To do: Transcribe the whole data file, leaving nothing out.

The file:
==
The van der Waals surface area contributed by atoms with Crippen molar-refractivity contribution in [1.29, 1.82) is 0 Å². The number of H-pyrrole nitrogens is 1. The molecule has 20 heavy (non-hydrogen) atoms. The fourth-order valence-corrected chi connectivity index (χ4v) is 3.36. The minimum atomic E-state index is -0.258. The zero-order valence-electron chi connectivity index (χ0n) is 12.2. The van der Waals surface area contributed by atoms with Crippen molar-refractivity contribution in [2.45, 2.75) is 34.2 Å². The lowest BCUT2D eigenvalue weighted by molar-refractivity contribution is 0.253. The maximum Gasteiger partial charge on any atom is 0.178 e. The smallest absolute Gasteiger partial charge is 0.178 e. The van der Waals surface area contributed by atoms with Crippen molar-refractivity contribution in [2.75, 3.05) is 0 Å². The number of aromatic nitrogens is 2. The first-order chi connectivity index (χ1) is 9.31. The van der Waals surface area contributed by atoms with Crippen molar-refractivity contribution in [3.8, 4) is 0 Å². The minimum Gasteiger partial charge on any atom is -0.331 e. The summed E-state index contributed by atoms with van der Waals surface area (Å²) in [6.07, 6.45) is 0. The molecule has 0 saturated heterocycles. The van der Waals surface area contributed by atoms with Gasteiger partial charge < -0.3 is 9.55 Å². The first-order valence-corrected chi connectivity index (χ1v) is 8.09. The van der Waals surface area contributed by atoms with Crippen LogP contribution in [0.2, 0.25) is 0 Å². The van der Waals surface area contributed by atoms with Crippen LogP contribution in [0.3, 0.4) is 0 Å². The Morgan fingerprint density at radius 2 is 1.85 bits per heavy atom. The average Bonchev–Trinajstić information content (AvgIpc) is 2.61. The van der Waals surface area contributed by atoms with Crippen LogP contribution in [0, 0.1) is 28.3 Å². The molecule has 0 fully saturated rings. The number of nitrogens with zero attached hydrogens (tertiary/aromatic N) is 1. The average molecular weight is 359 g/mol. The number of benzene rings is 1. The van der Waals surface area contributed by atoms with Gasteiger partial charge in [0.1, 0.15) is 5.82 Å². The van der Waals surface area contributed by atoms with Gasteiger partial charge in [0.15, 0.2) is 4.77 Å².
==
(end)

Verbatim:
The van der Waals surface area contributed by atoms with Crippen molar-refractivity contribution in [1.29, 1.82) is 0 Å². The number of H-pyrrole nitrogens is 1. The molecule has 20 heavy (non-hydrogen) atoms. The fourth-order valence-corrected chi connectivity index (χ4v) is 3.36. The minimum atomic E-state index is -0.258. The zero-order valence-electron chi connectivity index (χ0n) is 12.2. The van der Waals surface area contributed by atoms with Crippen molar-refractivity contribution in [2.45, 2.75) is 34.2 Å². The lowest BCUT2D eigenvalue weighted by molar-refractivity contribution is 0.253. The maximum Gasteiger partial charge on any atom is 0.178 e. The smallest absolute Gasteiger partial charge is 0.178 e. The van der Waals surface area contributed by atoms with Crippen molar-refractivity contribution in [2.75, 3.05) is 0 Å². The number of aromatic nitrogens is 2. The first-order chi connectivity index (χ1) is 9.31. The van der Waals surface area contributed by atoms with Crippen molar-refractivity contribution in [3.8, 4) is 0 Å². The minimum Gasteiger partial charge on any atom is -0.331 e. The summed E-state index contributed by atoms with van der Waals surface area (Å²) in [6.07, 6.45) is 0. The molecule has 0 saturated heterocycles. The van der Waals surface area contributed by atoms with Gasteiger partial charge < -0.3 is 9.55 Å². The first-order valence-corrected chi connectivity index (χ1v) is 8.09. The van der Waals surface area contributed by atoms with Crippen LogP contribution in [0.2, 0.25) is 0 Å². The van der Waals surface area contributed by atoms with Crippen LogP contribution in [0.3, 0.4) is 0 Å². The Morgan fingerprint density at radius 2 is 1.85 bits per heavy atom. The average Bonchev–Trinajstić information content (AvgIpc) is 2.61. The van der Waals surface area contributed by atoms with Crippen LogP contribution in [0, 0.1) is 28.3 Å². The molecule has 0 fully saturated rings. The number of nitrogens with zero attached hydrogens (tertiary/aromatic N) is 1. The average molecular weight is 359 g/mol. The number of benzene rings is 1. The van der Waals surface area contributed by atoms with Gasteiger partial charge in [0.1, 0.15) is 5.82 Å². The van der Waals surface area contributed by atoms with Gasteiger partial charge in [0.15, 0.2) is 4.77 Å².